The International Tribunal for the Law of the Sea Gets Busier

Written by

Last summer, I wrote a piece on this blog noting that the International Tribunal for the Law of the Sea (ITLOS), which had been underutilised for some years, was finally getting some substative cases to decide. Although ITLOS had decided a number of cases dealing with provisional release of vessels, and had handled requests for provisional measures in cases where the merits had been submitted to an arbitral tribunal, ITLOS had only decided one case on the merits before 2010. But in a 6 month period before the summer of 2010, 2 cases were submitted to ITLOS: one a maritime delimitation case between Bangladesh and Myanmar  and the other a request for an advisory opinion. Not a lot of activity but nonethess signifcant. Nearly one year on, the Court has had two further cases submitted to it!! Last month, Panama and Guinea Bissau agreed to submit a dispute to ITLOS relating to the detention of a vessel (see press release). In November last year, Saint Vincent and the Grenadines initiated a case against Spain at ITLOS also relating to detention of a vessel. Neither of these cases are provisional release cases (see here). That means four new cases in just over 18 months!

It is worth taking a moment to reflect on this new found confidence in ITLOS. In two of the new cases (the Bangladesh/Myanmar and the Panama/Guinea Bissau cases), the parties have agreed to refer to ITLOS, disputes which ordinarily were within the jurisdiction of arbitral tribunals under the dispute settlement system of the United Nations Convention on the Law of the Sea. In other words, rather than going to an arbitral tribunal with compulsory jurisdiction over the dispute, the parties have instead agreed to go to ITLOS.  This raises questions as to whyStates might choose a standing court over an arbitral tribunal and why the new found confidence in ITLOS (since the ICJ would also have been an option for these States). One might argue that there are a number of advantages of arbitration over judicial proceedings. For example, the parties have more influence over the composition of the tribunal, the tribunal will be much smaller – usually 5 arbitrators – than ITLOS which has 21 judges. Both these points perhaps make ITLOS’ decisions less predictable for parties. But are there advantages to resorting to ITLOS (or other standing judicial bodies) over arbitration? Clearly these four State think so.  I can think of two possible advantages. Decisions of judicial bodies may be regarded as carrying greater (political rather than legal) authority than that of arbitral tribunals. While this may be true of the ICJ, I wonder about ITLOS. Also, developing countries may get financial assistance for using ITLOS. Are there other advantages?  Also, are there advantages of using ITLOS over the ICJ? I would be interested in readers’ comments on these issues.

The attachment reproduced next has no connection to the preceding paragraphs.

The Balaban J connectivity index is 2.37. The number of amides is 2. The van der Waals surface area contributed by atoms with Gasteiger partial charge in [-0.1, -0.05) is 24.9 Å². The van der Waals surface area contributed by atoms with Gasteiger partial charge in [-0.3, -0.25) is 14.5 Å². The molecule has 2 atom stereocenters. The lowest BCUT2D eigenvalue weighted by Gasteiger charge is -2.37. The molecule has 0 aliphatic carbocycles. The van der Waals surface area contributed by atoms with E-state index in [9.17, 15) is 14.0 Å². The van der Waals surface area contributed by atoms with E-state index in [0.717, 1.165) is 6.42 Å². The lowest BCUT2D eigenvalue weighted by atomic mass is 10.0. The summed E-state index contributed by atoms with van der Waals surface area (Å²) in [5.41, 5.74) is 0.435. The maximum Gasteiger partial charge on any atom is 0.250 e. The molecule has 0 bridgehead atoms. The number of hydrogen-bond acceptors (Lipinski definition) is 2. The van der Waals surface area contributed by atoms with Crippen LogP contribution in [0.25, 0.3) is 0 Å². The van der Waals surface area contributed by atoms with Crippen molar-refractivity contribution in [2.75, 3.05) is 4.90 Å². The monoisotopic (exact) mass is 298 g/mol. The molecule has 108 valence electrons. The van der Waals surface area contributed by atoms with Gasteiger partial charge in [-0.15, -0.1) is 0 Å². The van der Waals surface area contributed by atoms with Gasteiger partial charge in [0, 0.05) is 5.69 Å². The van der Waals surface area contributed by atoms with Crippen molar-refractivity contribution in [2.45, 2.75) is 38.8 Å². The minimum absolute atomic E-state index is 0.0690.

Print Friendly, PDF & Email


No tags available

Leave a Comment

Comments for this post are closed


Jonathan van Blaaderen says

August 2, 2011

Interesting piece. Perhaps the claims of rim states around the Arctic might generate some work for ITLOS in the coming years. I rather have the court decide these matters on the basis of international law than politicians on the basis of geopolitical power and weight or even through skirmishes.

Sebastian says

August 2, 2011

How long does it take before one gets a ruling from the ICJ nowadays? Maybe the shorter(?) time between bringing the case in front of the tribunal and geeting a ruling also speaks in favour of the ITLOS.

André Tschumi says

August 2, 2011

Are there advantages of using ITLOS over the ICJ?
Despite of the fact that ITLOS is much "younger" than ICJ, it is an specific court about Law of the Sea while ICJ is a general court about anything concerning international public law. So, maybe a decision from a specific court may have more legitimacy than from a general court.

Wojciech Kornacki says

August 4, 2011

Generally speaking, arbitration is less transparent and more arbitrary. Judicial proceedings place greater weight on due process and transparency. Once arbitration experts decide on a particular case, both parties are bound by it. While there is no appeal from ITLOS decisions, ITLOS may interpret or revise its decisions, when requested. Perhaps the states choosing ITLOS had bad experiences in arbitration before. After all, it may be better to have 21 experts consider the controversy, than 5.

Kibrom Tesfagabir says

August 6, 2011

The fact that the tribunal is a specialized judicial body places it in a better position to decide cases that demand special expertise. Notable examples are fisheries, marine environment and marine research. Furthermore, the tribunal’s jurisdiction is limited to decide on the interpretation and application of the UNCLOS means it has the advantage to decide a case expeditiously than the ICJ which may be requested to decide on several questions besides one that has to do with law of the sea. In fact, I would say, the tribunal has built a reputation for its expeditious handling of cases.

Compared to arbitration ITLOS presents a permanent platform especially in cases that require urgent judicial action. It would be unpragmatic, for example, to resort to arbitration in a case that involves provisional measures or prompt release. In fact the tribunal has managed to develop good jurisprudence in relation to prompt release and this, arguably, may place confidence on the tribunal by States. Regarding delimitation I think the Bay of Bengal case is both an opportunity and a challenge to the tribunal. The future activity of the tribunal, at least in delimitation – where it has tough competition with ICJ, will depend on how fast and convincingly it decides the case.